It’s upon us. The last days of classes before Abington’s 2,100 students are unleashed upon the town’s video arcades and penny candy stores and baseball sandlots. Just kidding, those aren’t really summertime kid things anymore. Maybe instead they’ll be playing “Jackpot”, “Super Smash Bros.”, and with their Hatchimals.
But in our editorial opinion, Abington’s students should get a broad pass on their choice of summertime relaxation activites. It’s been quite a year that started in hybrid learning, switched back briefly to full remote, back to hybrid over the winter, and finally to in-person learning in April. They’ve had their classrooms turned upside down and eaten lunch in gymnasiums and under tents, and they’ve nimbly adapted to every change thrown at them. Remember when we were worried about how could students – especially kindergartners and 1st graders – POSSIBLY be expected to spend their schoolday with a mask on? Yea, they crushed even the most optimistic expectations.
We at Abington News also hope the town’s teachers and administrators are able to find some quality time to decompress this summer. The quickly-changing working conditions imposed upon them by the state often required fancy footwork that looked less like ballet and more like a ska dance. I never had to, but I better go knock on wood that things will look near normal when classes resume 11 weeks from now.
REC SUMMER SIGNUPS UNDERWAY
Signups for the Abington Parks & Rec Department slate of summer camps are still underway. Residents can sign up for memberships to the Island Grove Pool, as well as baseball, basketball, tennis, and art camps. However, the ever popular Eager Beaver camp is already full, according to town recreation officials. Limited day passes for the Island Grove Pool are also available.
BUSY SELECTMEN’S AGENDA MONDAY
The town’s executive board has a full agenda Monday night. As Abington’s licensing board, it needs to consider renewing all the town’s commercial garage licenses, as well as approve a liquor license change at Tiki Garden on North Quincy Street (the new place will be called Two Gals Sports Bar & Grille). The board will also get updates on 267 North Quincy Street, 0/22 Hjelm Street, and 662 Adams Street — each of which are commercial properties where substantial zoning and code enforcement issues have been raised. Last month, Fire Chief John Nuttall said the owners at 267 North Quincy Street had essentially stopped cooperating with the ongoing investigation. Since the Board of Selectmen last met, Town Manager Scott Lambiase and Building Commissioner Marshall Adams came to an agreement that led to Adams’ exit. With the position empty – and selectmen frustrated with the number of public complaints about the condition of commercial properties in town – Lambiase and the board are expected to discuss Monday night a possible Town Hall reorganization that would create an inspectional services department. In addition, selectmen will entertain a request to have music at the popular weekly food truck rodeo nights, hear an update on the summer concert series, and discuss a possible policy around responding to social media posts (insert the Michael Scott “curious” gif).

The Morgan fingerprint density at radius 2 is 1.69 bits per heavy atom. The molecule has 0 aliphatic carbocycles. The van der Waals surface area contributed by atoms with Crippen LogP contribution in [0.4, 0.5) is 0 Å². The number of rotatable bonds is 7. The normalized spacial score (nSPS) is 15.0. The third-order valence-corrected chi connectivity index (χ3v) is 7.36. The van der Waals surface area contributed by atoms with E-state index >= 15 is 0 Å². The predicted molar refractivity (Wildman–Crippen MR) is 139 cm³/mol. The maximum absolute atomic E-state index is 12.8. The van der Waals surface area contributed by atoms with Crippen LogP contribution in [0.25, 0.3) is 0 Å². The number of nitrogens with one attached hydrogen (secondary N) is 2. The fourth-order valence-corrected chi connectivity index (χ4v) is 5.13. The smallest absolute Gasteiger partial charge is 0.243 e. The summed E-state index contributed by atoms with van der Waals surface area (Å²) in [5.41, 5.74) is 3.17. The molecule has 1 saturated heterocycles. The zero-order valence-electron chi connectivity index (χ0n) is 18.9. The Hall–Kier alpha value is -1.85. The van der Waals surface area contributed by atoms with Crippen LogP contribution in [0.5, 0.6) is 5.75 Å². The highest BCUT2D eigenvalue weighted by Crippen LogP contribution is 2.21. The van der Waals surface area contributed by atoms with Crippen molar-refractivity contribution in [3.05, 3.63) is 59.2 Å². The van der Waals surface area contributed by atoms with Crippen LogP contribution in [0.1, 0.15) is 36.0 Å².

PUBLIC INPUT WANTED ON BEAVER BROOK PLAYGROUND REPLACEMENT PROJECT
The committee looking into tearing down the existing, wooden Beaver Brook Playground, and replacing it with a more modern structure is holding a community information session next Tuesday, June 22, from 7 p.m. – 8 p.m. at the Senior Center. According to a meeting notice that went out Monday afternoon, “Community members are encouraged to attend to receive information on the rebuilding of the Beaver Brook Playground. If you cannot attend but have questions please send them to firstname.lastname@example.org.” It’s believed the existing wooden structure, which was constructed as part of a large community build 30+ years ago, is at the end of its useful life and can’t be properly maintained anymore. Town Meeting has approved nearly $250,000 in Community Preservation Act dollars over the past two years for the replacement effort.
CORNHOLE TOURNEY TO BENEFIT VETERANS
There’s still time to sign up for the Abington Veterans Services’ first annual cornhole tournament, which will be held on Sunday, July 25, at the Knights of Columbus Hall on Hancock Street. Start time is 11 a.m. Proceeds will benefit the American Legion, VFW, and Post 2. Cost is $25 per player and $50 per team. Anyone interested can call 781-857-8135.
Griffin Dairy Farm Committee, 5:30 p.m., Senior Center. Agenda includes discussions about the community garden, new Christmas trees, carpenters for the new well shed, and the need for volunteers to mow.
Board of Selectmen, 6:30 p.m., Town Hall. Agenda includes licensing requests and renewals, updates on commercial properties, discussions about the food truck rodeo and summer concert series, and more.
Council on Aging, 6 p.m., Abington Senior Center. Agenda includes the election of new board officers, and a report from the senior center director.
Abington Housing Authority, 6 p.m., 71 Shaw Avenue. Agenda includes a review of financial comparatives, election of officers, and the approval of bills.